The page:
Loveladies stands out on LBI, not only for its unusual name but also for its large, contemporary homes that showcase 21st century architecture and trends. Along the Jersey Shore, Loveladies has some of the most striking houses rather than typical new-home construction that relies on New England-inspired accents like turrets, gabled roofs and small windows.
Only Deal, the Elberon section of Long Branch rival Loveladies for outstanding contemporary design. While these towns have some amazing contemporary homes, only Loveladies seems to have truly embraced this architectural trend.
Loveladies and nearby North Beach are part of Long Beach Township but separated by the Borough of Harvey Cedars. Keep this in mind as you buy beach badges and consider where to park.
Large lots with landscaping
Along the main thoroughfare, Long Beach Boulevard, there are several large lots that extend all the way from the dunes to the ocean. Much care and time has been spent by their owners on landscaping rather than the typical LBI house with a limited footprint and only a few trees or bushes to accent properties.
Private streets means limited parking
Because most side streets are private without public parking, about the only way to truly enjoy these properties is taking a leisurely stroll along the ocean near the dunes or walking along busy Long Beach Boulevard.
Be aware of parking restrictions!
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Remnants of LBI's Life-Saving Service Station
Before there was the United States Coast Guard, there was the United States Life-Saving Service. In 1848, NJ Congressman William Newell advocated for a law to establish eight unmanned lifesaving stations from Sandy Hook to Long Beach Island (including northern LBI) to provide "surf boat, rockets, carronades and other necessary apparatus for the better preservation of life and property from shipwreck".
By 1878, the volunteer life-saving role was assumed by a new federal agency, the Life-Saving Service, which refurbished, replaced or built 40-plus stations from Sandy Hook to Cape May and many more along the nation's coastlines including several on LBI.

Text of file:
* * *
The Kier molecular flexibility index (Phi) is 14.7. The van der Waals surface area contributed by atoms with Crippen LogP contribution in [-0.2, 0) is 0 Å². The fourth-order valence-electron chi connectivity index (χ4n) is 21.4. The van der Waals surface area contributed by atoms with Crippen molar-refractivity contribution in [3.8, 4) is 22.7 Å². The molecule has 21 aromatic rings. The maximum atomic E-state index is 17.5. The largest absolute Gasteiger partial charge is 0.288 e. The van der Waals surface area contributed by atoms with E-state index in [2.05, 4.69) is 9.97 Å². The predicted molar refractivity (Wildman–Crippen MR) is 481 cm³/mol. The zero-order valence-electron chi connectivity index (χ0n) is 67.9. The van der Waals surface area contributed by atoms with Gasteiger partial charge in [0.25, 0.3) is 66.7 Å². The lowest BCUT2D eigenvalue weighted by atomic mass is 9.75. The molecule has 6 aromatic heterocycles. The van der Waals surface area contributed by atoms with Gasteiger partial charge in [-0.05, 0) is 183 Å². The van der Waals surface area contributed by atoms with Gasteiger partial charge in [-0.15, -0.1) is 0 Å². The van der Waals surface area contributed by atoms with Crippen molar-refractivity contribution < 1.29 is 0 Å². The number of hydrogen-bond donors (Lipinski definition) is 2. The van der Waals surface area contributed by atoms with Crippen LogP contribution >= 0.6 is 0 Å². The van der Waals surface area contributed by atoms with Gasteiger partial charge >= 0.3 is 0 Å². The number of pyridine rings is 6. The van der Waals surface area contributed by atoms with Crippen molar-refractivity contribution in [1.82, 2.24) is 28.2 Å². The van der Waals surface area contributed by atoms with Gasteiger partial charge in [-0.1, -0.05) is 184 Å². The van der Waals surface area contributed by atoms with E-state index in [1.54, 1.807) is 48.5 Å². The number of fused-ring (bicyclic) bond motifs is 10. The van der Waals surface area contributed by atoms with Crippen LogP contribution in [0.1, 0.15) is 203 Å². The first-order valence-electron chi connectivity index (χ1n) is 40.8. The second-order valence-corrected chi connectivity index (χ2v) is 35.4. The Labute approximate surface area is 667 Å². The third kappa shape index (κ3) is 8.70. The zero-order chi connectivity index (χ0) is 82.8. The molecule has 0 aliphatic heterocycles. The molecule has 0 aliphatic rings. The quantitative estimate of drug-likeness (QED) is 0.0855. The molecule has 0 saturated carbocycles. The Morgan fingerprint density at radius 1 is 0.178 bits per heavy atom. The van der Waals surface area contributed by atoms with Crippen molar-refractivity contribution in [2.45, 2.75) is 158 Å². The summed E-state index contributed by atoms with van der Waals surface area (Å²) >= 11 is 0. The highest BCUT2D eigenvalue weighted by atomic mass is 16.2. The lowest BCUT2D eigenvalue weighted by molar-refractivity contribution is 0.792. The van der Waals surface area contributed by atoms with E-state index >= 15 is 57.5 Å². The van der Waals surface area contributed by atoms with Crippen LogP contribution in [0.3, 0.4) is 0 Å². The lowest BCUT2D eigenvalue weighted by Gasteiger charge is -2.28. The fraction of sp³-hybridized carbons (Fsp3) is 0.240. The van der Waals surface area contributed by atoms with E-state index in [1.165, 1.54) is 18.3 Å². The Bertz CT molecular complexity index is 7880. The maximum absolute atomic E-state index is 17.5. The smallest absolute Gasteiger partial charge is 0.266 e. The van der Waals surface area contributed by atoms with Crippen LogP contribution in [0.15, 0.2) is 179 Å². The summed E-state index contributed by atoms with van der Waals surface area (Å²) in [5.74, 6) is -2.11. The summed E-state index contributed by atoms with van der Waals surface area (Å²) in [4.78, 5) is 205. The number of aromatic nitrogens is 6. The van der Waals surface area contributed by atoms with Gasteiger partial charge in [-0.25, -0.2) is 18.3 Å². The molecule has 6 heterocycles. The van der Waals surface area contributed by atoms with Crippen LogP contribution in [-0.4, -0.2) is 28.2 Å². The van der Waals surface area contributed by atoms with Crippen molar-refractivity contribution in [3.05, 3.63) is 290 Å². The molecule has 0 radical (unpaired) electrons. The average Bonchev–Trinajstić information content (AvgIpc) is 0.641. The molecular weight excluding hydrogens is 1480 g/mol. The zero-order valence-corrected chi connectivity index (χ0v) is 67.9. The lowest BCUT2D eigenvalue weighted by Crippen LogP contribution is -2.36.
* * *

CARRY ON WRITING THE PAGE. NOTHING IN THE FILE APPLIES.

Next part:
In 1871, a life-saving service station was built in Loveladies. The station was closed in 1933 and was eventually incorporated into a private home on Long Beach Boulevard -- one of about a dozen station buildings on the Jersey Shore that are now rebuilt or remodeled as private homes.
From 1871 through 1914, the Service aided 28,121 vessels, and rescued or aided 178,741 persons. It's unofficial motto: “Remember, you have to go out, but nothing says you have to come back.”
Where Loveladies gets its name
Like Asbury Park, Bradley Beach, Lavallette and Ortley Beach, the community is named after a person. After the life saving station was established in 1871, locals wanted to give it a name. Adjacent to the station was a small island owned by Thomas Lovelady. The area became known as Lovelady's and eventually in 1952, the community was officially named Loveladies.
Tips for Visiting Loveladies and North Beach
What's New: Nothing major to report.
Access and Parking: To reach Long Beach Township's northern areas that include Loveladies and North Beach head north on Long Beach Boulevard. Don't try to make any sense of the numbered streets because there is no consistency from neighborhood to neighborhood. Parking is difficult in Loveladies, although there is free parking at beach access points at Dolphin Lane, Coast Avenue, Loveladies Lane and Seashell Lane. There is much more street parking in North Beach.
Beaches: Beach badges are required daily from June 18 to Labor Day for people 12 years and older. Full season badges are $45 for this age range and $5 for people 65 years and older. Weekly badges are $20. Daily badges are $10. There is no cost for people 11 years of age and under.
Follow Jersey Shore author and expert R.C. Staab as he recounts his 2021 walk of every beach along the 139 miles of the Jersey Shore coastline from Sandy Hook to Cape May. Read all updated stories at www.JerseyShoreWalk.com.